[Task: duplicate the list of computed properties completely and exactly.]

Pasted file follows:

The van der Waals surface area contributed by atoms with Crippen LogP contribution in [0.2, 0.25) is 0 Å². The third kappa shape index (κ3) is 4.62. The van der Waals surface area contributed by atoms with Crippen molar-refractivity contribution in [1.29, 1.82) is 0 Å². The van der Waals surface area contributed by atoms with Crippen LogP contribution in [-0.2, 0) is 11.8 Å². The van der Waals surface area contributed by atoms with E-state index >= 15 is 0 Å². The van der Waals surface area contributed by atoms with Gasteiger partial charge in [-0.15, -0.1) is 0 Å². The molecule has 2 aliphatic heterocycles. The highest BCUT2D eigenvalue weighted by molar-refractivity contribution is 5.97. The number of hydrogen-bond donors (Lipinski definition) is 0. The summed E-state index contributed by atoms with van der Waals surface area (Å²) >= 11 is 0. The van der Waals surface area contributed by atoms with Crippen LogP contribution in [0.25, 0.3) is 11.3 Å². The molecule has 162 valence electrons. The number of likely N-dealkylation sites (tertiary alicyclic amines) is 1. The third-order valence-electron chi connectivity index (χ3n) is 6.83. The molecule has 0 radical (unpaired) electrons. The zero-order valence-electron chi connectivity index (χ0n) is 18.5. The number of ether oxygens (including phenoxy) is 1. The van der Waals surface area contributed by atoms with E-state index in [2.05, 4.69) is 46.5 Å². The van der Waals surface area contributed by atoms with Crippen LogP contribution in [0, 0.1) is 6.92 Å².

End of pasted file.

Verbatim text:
The van der Waals surface area contributed by atoms with Crippen LogP contribution in [0.2, 0.25) is 0 Å². The third kappa shape index (κ3) is 4.62. The van der Waals surface area contributed by atoms with Crippen molar-refractivity contribution in [1.29, 1.82) is 0 Å². The van der Waals surface area contributed by atoms with Crippen LogP contribution in [-0.2, 0) is 11.8 Å². The van der Waals surface area contributed by atoms with E-state index >= 15 is 0 Å². The van der Waals surface area contributed by atoms with Gasteiger partial charge in [-0.15, -0.1) is 0 Å². The molecule has 2 aliphatic heterocycles. The highest BCUT2D eigenvalue weighted by molar-refractivity contribution is 5.97. The number of hydrogen-bond donors (Lipinski definition) is 0. The summed E-state index contributed by atoms with van der Waals surface area (Å²) >= 11 is 0. The van der Waals surface area contributed by atoms with Crippen LogP contribution in [0.25, 0.3) is 11.3 Å². The molecule has 162 valence electrons. The number of likely N-dealkylation sites (tertiary alicyclic amines) is 1. The third-order valence-electron chi connectivity index (χ3n) is 6.83. The molecule has 0 radical (unpaired) electrons. The zero-order valence-electron chi connectivity index (χ0n) is 18.5. The number of ether oxygens (including phenoxy) is 1. The van der Waals surface area contributed by atoms with E-state index in [2.05, 4.69) is 46.5 Å². The van der Waals surface area contributed by atoms with Crippen LogP contribution in [0, 0.1) is 6.92 Å².